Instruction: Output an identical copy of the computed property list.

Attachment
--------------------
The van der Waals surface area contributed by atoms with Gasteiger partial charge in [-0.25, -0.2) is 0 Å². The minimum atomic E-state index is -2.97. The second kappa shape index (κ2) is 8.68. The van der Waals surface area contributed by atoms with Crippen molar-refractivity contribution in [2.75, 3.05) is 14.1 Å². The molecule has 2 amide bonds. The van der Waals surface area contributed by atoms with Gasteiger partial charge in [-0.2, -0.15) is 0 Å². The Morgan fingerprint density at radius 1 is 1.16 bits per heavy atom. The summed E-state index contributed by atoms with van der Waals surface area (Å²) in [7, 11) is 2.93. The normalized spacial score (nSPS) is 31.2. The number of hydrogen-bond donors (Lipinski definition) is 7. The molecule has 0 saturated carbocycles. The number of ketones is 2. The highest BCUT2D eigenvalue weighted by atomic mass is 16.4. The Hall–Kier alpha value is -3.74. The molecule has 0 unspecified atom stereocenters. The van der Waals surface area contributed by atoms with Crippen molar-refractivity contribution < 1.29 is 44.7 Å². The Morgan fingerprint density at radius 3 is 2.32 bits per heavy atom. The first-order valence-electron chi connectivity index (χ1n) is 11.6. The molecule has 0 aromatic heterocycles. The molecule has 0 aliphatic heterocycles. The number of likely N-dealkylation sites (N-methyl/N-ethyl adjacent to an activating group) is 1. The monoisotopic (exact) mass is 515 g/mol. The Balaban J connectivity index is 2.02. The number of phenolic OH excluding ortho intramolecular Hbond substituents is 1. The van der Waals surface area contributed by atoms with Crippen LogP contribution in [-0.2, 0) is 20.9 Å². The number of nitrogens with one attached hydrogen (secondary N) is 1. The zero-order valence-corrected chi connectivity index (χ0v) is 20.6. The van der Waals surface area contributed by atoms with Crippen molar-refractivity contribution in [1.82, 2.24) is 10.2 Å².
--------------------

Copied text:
The van der Waals surface area contributed by atoms with Gasteiger partial charge in [-0.25, -0.2) is 0 Å². The minimum atomic E-state index is -2.97. The second kappa shape index (κ2) is 8.68. The van der Waals surface area contributed by atoms with Crippen molar-refractivity contribution in [2.75, 3.05) is 14.1 Å². The molecule has 2 amide bonds. The van der Waals surface area contributed by atoms with Gasteiger partial charge in [-0.2, -0.15) is 0 Å². The Morgan fingerprint density at radius 1 is 1.16 bits per heavy atom. The summed E-state index contributed by atoms with van der Waals surface area (Å²) in [7, 11) is 2.93. The normalized spacial score (nSPS) is 31.2. The number of hydrogen-bond donors (Lipinski definition) is 7. The molecule has 0 saturated carbocycles. The number of ketones is 2. The highest BCUT2D eigenvalue weighted by atomic mass is 16.4. The Hall–Kier alpha value is -3.74. The molecule has 0 unspecified atom stereocenters. The van der Waals surface area contributed by atoms with Crippen molar-refractivity contribution < 1.29 is 44.7 Å². The Morgan fingerprint density at radius 3 is 2.32 bits per heavy atom. The first-order valence-electron chi connectivity index (χ1n) is 11.6. The molecule has 0 aromatic heterocycles. The molecule has 0 aliphatic heterocycles. The number of likely N-dealkylation sites (N-methyl/N-ethyl adjacent to an activating group) is 1. The monoisotopic (exact) mass is 515 g/mol. The Balaban J connectivity index is 2.02. The number of phenolic OH excluding ortho intramolecular Hbond substituents is 1. The van der Waals surface area contributed by atoms with Crippen LogP contribution in [-0.2, 0) is 20.9 Å². The number of nitrogens with one attached hydrogen (secondary N) is 1. The zero-order valence-corrected chi connectivity index (χ0v) is 20.6. The van der Waals surface area contributed by atoms with Crippen molar-refractivity contribution in [1.82, 2.24) is 10.2 Å².